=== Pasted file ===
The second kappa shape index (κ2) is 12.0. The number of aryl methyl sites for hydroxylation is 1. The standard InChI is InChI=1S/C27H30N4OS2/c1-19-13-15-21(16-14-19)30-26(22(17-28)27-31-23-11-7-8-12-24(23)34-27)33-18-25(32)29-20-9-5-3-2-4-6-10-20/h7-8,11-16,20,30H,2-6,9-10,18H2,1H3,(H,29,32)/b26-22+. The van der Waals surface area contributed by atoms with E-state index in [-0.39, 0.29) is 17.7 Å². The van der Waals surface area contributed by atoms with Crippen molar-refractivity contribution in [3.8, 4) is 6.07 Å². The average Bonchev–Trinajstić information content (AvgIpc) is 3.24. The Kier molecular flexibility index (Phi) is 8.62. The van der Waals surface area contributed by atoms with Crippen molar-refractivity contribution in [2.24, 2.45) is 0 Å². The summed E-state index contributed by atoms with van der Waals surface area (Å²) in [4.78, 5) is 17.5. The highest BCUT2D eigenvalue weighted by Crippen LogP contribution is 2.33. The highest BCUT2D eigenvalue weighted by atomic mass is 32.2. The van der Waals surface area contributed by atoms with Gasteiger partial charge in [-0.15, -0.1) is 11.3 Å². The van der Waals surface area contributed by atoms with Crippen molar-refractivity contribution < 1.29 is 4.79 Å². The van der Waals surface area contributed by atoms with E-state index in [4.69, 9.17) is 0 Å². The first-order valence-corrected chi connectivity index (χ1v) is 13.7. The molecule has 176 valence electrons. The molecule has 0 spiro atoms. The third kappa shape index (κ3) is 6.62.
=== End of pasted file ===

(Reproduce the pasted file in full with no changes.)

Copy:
The second kappa shape index (κ2) is 12.0. The number of aryl methyl sites for hydroxylation is 1. The standard InChI is InChI=1S/C27H30N4OS2/c1-19-13-15-21(16-14-19)30-26(22(17-28)27-31-23-11-7-8-12-24(23)34-27)33-18-25(32)29-20-9-5-3-2-4-6-10-20/h7-8,11-16,20,30H,2-6,9-10,18H2,1H3,(H,29,32)/b26-22+. The van der Waals surface area contributed by atoms with E-state index in [-0.39, 0.29) is 17.7 Å². The van der Waals surface area contributed by atoms with Crippen molar-refractivity contribution in [3.8, 4) is 6.07 Å². The average Bonchev–Trinajstić information content (AvgIpc) is 3.24. The Kier molecular flexibility index (Phi) is 8.62. The van der Waals surface area contributed by atoms with Crippen molar-refractivity contribution in [2.24, 2.45) is 0 Å². The summed E-state index contributed by atoms with van der Waals surface area (Å²) in [4.78, 5) is 17.5. The highest BCUT2D eigenvalue weighted by Crippen LogP contribution is 2.33. The highest BCUT2D eigenvalue weighted by atomic mass is 32.2. The van der Waals surface area contributed by atoms with Gasteiger partial charge in [-0.15, -0.1) is 11.3 Å². The van der Waals surface area contributed by atoms with Crippen molar-refractivity contribution < 1.29 is 4.79 Å². The van der Waals surface area contributed by atoms with E-state index in [4.69, 9.17) is 0 Å². The first-order valence-corrected chi connectivity index (χ1v) is 13.7. The molecule has 176 valence electrons. The molecule has 0 spiro atoms. The third kappa shape index (κ3) is 6.62.